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Journal articles

The Intensifying Role of High Wind Speeds on Air‐Sea Carbon Dioxide Exchange

Abstract : While it has been known that wave breaking and bubble generation at high wind speeds enhance air-sea carbon dioxide (CO2) exchange rates (F), quantification of their contribution at the global scale remains a formidable challenge. There is urgency to make progress on this issue as a significant uptick in both magnitude and frequency of high wind events (HW) has been documented over the last 3 decades. Using a wind-wave dependent expression for gas transfer velocity (k) that explicitly considers bubbles and a widely used wind-only parameterization, the spatial pattern of k at high winds can be explained by sea surface temperature distribution. The HW, which represent some 3% of wind conditions, contribute disproportionally to the global F (18%) with an increasing trend. Approximately 50% of the global F at high winds is attributed to bubble contribution. The findings are of significance to quantifying CO2 transfer to the ocean interior.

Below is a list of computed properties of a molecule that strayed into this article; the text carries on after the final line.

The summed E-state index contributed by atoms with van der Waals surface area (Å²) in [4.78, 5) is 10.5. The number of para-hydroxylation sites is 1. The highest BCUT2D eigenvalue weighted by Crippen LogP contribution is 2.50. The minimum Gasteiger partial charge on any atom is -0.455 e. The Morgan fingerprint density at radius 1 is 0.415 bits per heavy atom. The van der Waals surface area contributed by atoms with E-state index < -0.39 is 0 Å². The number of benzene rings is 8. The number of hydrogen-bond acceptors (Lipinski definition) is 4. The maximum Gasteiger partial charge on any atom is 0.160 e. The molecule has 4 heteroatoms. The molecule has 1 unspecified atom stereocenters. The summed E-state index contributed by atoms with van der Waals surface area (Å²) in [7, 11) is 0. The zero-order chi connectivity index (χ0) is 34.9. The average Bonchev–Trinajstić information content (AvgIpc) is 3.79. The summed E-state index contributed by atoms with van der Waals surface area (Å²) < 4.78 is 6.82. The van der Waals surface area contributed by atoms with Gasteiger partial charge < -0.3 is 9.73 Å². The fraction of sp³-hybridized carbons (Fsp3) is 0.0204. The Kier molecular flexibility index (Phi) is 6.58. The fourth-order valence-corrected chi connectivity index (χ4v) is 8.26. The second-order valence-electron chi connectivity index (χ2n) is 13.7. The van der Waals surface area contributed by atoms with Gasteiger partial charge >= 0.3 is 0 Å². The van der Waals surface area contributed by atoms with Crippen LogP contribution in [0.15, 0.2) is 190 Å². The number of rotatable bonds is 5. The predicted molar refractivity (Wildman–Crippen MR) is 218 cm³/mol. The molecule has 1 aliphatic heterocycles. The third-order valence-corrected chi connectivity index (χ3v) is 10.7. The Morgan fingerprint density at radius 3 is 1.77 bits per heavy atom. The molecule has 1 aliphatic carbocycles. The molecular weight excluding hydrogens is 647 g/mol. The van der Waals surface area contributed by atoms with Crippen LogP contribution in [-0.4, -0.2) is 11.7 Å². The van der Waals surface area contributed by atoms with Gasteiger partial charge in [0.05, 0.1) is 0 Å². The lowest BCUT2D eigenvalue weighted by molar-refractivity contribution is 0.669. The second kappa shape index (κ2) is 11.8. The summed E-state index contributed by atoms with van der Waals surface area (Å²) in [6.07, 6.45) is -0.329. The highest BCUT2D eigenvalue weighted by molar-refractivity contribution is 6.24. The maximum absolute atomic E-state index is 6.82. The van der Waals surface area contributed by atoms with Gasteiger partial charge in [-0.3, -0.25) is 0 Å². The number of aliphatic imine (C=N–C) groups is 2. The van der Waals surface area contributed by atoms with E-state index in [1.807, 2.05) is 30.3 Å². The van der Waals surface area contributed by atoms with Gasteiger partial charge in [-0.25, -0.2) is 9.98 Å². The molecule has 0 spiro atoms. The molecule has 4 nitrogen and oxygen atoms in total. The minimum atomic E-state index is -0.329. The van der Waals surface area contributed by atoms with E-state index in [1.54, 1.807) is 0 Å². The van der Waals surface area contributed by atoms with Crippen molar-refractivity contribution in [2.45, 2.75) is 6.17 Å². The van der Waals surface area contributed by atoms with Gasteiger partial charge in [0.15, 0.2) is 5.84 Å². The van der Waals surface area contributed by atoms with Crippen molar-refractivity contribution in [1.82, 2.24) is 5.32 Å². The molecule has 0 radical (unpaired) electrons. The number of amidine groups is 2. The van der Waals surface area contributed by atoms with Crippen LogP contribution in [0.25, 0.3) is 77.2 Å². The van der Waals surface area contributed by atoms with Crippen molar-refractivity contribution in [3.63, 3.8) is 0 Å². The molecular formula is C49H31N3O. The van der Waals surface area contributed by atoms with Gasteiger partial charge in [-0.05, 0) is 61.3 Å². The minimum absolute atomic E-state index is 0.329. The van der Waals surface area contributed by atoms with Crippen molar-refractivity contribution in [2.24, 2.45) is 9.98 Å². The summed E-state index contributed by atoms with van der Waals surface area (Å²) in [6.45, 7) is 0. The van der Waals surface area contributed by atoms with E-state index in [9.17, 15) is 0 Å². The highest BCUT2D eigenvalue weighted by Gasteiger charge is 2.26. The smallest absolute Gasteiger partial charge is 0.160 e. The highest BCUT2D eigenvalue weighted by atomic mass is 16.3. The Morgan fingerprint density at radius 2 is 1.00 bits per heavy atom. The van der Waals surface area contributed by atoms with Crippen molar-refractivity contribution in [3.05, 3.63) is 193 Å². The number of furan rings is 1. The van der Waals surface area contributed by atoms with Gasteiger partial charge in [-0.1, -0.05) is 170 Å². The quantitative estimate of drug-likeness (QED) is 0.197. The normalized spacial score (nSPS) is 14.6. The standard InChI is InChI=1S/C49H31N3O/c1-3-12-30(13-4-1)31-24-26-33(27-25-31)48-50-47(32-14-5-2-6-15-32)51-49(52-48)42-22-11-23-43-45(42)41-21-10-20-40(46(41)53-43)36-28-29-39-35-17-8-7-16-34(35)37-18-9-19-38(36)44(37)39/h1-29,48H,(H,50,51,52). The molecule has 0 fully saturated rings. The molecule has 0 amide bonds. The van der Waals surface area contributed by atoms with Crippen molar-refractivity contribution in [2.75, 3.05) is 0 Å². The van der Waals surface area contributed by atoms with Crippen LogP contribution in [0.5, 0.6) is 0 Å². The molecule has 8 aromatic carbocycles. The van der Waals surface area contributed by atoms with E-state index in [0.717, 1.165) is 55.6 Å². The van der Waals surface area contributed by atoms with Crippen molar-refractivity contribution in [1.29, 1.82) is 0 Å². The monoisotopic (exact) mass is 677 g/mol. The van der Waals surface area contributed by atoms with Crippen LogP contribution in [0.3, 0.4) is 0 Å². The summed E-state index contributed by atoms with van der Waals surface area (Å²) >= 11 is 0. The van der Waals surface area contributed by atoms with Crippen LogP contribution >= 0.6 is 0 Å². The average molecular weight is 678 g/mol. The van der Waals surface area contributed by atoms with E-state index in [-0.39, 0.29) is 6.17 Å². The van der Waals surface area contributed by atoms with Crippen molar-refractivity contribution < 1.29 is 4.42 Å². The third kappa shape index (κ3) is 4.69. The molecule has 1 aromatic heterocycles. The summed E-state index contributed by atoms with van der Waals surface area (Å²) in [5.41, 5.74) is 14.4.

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Submitted on : Thursday, April 29, 2021 - 2:44:10 PM
Last modification on : Tuesday, May 10, 2022 - 3:25:43 PM

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Yuanyuan Gu, Gabriel Katul, Nicolas Cassar. The Intensifying Role of High Wind Speeds on Air‐Sea Carbon Dioxide Exchange. Geophysical Research Letters, American Geophysical Union, 2021, 48 (5), ⟨10.1029/2020GL090713⟩. ⟨hal-03212277⟩



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